Asteroids 
Asteroids
by Crash Course
Video Lecture 20 of 47
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Views: 622
Date Added: August 11, 2016

Lecture Description

Now that we’ve finished our tour of the planets, we’re headed back to the asteroid belt. Asteroids are chunks of rock, metal, or both that were once part of smallish planets but were destroyed after collisions. Most orbit the Sun between Mars and Jupiter, but some get near the Earth. The biggest, Ceres is far smaller than the Moon but still big enough to be round and have undergone differentiation.

CORRECTION: In the episode we say that 2010 TK7 is 800 km away. However, 2010 TK7 stays on average 150 million kilometers from Earth, but that can vary wildly.
Sorry about that!

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Table of Contents
Asteroids Are Chunks of Rock, Metal, or Both 1:45
Most Orbit the Sun Between Mars and Jupiter 7:16
Ceres is Far Smaller Than the Moon, But Large Enough to be Round 3:43

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PHOTOS/VIDEOS
Timelapse of Asteroid 2004 FH's flyby en.wikipedia.org/wiki/File:Asteroid_2004_FH.gif [credit: NASA/JPL Public Domain]
Asteroid Discovery Video www.youtube.com/watch?v=2k2vkLEE4ko [credit: Scott Manley - [email protected]]
Inner Solar System en.wikipedia.org/wiki/File:InnerSolarSystem-en.png [credit: Wikimedia Commons]
Kirkwood gaps commons.wikimedia.org/wiki/File:Kirkwood-gaps-as-disk.png [credit: Wikimedia Commons]
Ceres, Earth & Moon size comparison en.wikipedia.org/wiki/File:Ceres,_Earth_%26_Moon_size_comparison.jpg [credit: NASA]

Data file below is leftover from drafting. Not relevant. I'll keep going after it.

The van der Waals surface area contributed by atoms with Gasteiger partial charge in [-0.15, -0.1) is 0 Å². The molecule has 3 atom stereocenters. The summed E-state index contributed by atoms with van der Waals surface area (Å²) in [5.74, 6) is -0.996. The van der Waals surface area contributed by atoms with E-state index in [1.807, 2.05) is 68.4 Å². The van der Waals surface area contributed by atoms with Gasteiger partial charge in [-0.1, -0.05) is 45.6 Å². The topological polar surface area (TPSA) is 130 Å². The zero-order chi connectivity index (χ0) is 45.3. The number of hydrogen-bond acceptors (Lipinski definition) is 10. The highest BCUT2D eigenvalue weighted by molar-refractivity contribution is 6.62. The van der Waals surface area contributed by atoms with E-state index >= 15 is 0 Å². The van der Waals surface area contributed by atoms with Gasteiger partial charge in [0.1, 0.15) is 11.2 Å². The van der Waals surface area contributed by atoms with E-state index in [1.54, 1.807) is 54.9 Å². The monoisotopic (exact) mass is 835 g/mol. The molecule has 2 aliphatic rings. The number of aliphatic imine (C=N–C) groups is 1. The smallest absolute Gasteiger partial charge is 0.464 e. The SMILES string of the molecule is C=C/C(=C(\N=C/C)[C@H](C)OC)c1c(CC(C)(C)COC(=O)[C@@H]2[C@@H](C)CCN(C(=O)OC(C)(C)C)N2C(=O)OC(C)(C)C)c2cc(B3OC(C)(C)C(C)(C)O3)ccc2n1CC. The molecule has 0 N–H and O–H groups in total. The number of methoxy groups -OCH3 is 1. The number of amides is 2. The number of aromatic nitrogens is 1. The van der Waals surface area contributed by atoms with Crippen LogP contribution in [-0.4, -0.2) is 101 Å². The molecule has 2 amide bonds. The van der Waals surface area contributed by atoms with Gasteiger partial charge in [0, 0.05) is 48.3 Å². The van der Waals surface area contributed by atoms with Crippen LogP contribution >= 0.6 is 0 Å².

Dawn Glimpses Ceres’ North Pole www.jpl.nasa.gov/news/news.php?release=2015-133 [credit: NASA/JPL-Caltech/UCLA/MPS/DLR/IDA]
Ceres cutaway commons.wikimedia.org/wiki/File:Ceres_Cutaway.jpg [credit: NASA, ESA, and A. Feild (STScI)]
Bright Spot on Ceres Has Dimmer Companion www.jpl.nasa.gov/spaceimages/details.php?id=PIA19185 [credit: NASA/JPL-Caltech/UCLA/MPS/DLR/IDA]
Vesta en.wikipedia.org/wiki/4_Vesta#/media/File:Vesta_full_mosaic.jpg [credit: NASA/JPL-Caltech/UCAL/MPS/DLR/IDA]
Lutetia en.wikipedia.org/wiki/21_Lutetia#/media/File:Lutetia_closest_approach_(Rosetta).jpg [credit: ESA]
Gaspra commons.wikimedia.org/wiki/File:Galileo_Gaspra_Mosaic.jpg [credit: NASA]
Steins neo.ssa.esa.int/image/image_gallery?uuid=db747cf5-9d21-405e-bcdb-e70fe475edc9&groupId=10157&t=1340734455649 [credit: ESA/Osiris]
Mathilde neo.jpl.nasa.gov/images/mathilde1.jpg [credit: NEAR Spacecraft Team, JHUAPL, NASA]
Ida en.wikipedia.org/wiki/243_Ida#/media/File:243_ida_crop.jpg [credit: NASA/JPL]
Kleopatra apod.nasa.gov/apod/ap000510.html [credit: Stephen Ostro et al. (JPL), Arecibo Radio Telescope, NSF, NASA]
An artist's conception of two Pluto-sized dwarf planets in a collision around Vega. en.wikipedia.org/wiki/Methods_of_detecting_exoplanets#/media/File:Massive_Smash-Up_at_Vega.jpg [credit: NASA/JPL-Caltech/T. Pyle (SSC)]
Itokawa apod.nasa.gov/apod/ap140209.html [credit: ISAS, JAXA]
An artist's illustration showing two asteroid belts and a planet orbiting Epsilon Eridani en.wikipedia.org/wiki/Epsilon_Eridani#/media/File:NASA-JPL-Caltech_-_Double_the_Rubble_(PIA11375)_(pd).jpg [credit: NASA/JPL-Caltech]
Near-Earth Asteroids www.jpl.nasa.gov/images/asteroid/20130204/asteroid20130204-full.jpg [credit: NASA/JPL-Caltech]
Lagrange Points Diagram en.wikipedia.org/wiki/Trojan_(astronomy)#/media/File:Lagrange_very_massive.svg [credit: Wikimedia Commons]
TK7 en.wikipedia.org/wiki/2010_TK7#/media/File:PIA14405-full_crop.jpg [credit: NASA/JPL-Caltech/UCLA]
165347 Philplait www.slate.com/content/dam/slate/blogs/bad_astronomy/2014/01/20/asteroidphilplait_panstarrs.jpg.CROP.original-original.jpg [credit: Larry Denneau/Pan-STARRS via Amy Mainzer]

Course Index

Course Description

In this Crash Course series, marvel at the wonders of astronomy with your host for this intergalactic adventure, the Bad Astronomer himself -- Phil Plait. In just 40 short lessons, you will learn the basics of the oldest science known to humanity.

Be sure to check out links to relevant Photos in the description for each video.

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